Happy alligator with earbuds. Image: Shutterstock
Scientists administered ketigalline alligators and listened to their sounds through earphones to better understand the auditory abilities of dinosaurs.
The Experiment Neuroscience described in a paper published on Monday  Journal of journal was developed to examine the "neural maps" produced by alligators to make noises in theirs To locate habitats. These maps have been vital to many vertebrates and have been developed especially for nocturnal predators such as Barn Owls, as they rely heavily on the sound for locating the prey.
The focus of the study was on a concept called the interaural time difference (ITD), which is the gap in the time of arrival of a sound to each ear. Although this time delay is typically only a few microseconds, it plays a crucial role in allowing animals to recognize where sounds are coming from.
Catherine Carr, a biologist at the University of Maryland, and Lutz Kettler, neuroscientists at the Technische Universität München, have spent years studying how ITD processes help animals such as birds and reptiles locate sounds. Since birds, alligators, and dinosaurs all descended from archosaurs, a lineage that thrived in the Triassic period, the new study provides clues to the hearing systems of dinosaurs by examining their existing relatives.
"Birds are dinosaurs and alligators are their closest living relatives," Carr told Motherboard in an email. "Properties shared by both groups could reasonably be considered as found in extinct dinosaurs, so we assume that dinosaurs can locate sounds."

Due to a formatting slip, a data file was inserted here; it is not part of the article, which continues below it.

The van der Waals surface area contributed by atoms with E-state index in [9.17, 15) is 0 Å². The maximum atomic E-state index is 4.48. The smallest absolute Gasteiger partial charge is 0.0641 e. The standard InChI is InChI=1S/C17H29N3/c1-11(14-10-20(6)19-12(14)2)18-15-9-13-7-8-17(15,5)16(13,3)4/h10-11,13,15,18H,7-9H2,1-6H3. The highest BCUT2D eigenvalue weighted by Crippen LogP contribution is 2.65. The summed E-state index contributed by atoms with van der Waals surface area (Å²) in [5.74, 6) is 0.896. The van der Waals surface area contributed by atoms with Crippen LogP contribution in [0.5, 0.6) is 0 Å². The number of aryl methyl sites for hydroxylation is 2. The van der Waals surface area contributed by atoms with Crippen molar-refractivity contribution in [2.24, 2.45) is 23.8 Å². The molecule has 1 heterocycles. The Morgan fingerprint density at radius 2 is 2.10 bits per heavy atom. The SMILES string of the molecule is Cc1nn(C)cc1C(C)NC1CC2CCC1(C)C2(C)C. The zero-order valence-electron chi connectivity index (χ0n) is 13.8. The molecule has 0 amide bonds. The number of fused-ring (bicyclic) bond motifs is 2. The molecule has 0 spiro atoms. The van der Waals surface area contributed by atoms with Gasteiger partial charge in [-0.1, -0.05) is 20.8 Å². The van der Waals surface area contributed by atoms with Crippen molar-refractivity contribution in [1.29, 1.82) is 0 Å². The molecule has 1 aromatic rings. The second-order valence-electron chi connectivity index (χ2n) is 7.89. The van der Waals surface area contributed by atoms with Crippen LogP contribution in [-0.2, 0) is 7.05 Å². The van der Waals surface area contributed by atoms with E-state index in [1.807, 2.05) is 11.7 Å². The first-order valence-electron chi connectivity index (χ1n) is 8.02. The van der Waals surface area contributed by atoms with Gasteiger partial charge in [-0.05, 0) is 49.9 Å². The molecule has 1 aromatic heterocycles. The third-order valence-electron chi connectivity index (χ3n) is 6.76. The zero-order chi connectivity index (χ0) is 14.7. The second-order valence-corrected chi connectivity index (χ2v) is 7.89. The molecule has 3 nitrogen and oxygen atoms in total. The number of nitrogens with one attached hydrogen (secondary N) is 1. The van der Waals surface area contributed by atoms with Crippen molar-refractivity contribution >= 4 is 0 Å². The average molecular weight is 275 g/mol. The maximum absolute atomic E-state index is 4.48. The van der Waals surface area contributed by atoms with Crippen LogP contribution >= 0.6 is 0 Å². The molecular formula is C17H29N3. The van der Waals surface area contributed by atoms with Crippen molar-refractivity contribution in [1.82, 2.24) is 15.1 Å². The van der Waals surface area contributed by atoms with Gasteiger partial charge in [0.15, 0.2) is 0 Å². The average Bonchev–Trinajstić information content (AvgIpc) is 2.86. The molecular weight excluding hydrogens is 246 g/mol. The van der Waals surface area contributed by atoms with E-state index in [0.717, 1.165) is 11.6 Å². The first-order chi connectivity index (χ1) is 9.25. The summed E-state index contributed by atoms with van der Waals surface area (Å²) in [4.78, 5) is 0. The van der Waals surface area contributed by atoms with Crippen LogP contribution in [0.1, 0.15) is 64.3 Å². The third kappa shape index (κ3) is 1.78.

Previous studies have shown that birds developed a different neuronal process of sound localization compared to mammals. In this study, Carr and Kettler attempted to capture where American alligators fell on the ITD spectrum.
The team injected 40 American alligators from the Rockefeller Wildlife Refuge in Louisiana with ketamine and dexmedetomidine to sedate them. While the animals were anesthetized, Yuin PK2 earphones with horns were inserted into their earlobes. On the heads of the alligators were electrodes to record the neuronal responses of the ear to the sounds and clicks played through headphones.
"We used both tones that the alligator could hear well (about 200 to 2000 Hz) and noise," said Carr. "We have selected the sounds and the noise to provide naturalistic stimuli."
Read more: These alligators have entered deep-frozen mode
The experiment showed that alligators using similar neuronal mapping systems search for birds, despite the large differences in their brain anatomies.
"One important thing we learn from alligators is that head size does not matter how their brains encode the sound direction," Kettler said in an email with the motherboard.
This means that dinosaurs as big as Tyrannosaurus Rex probably used similar auditory mechanisms as birds and alligators to locate sounds. While scientists can not look back in time to gaze into the dinosaur's brain, the surviving relatives of these iconic extinct animals provide an exciting window into the past.
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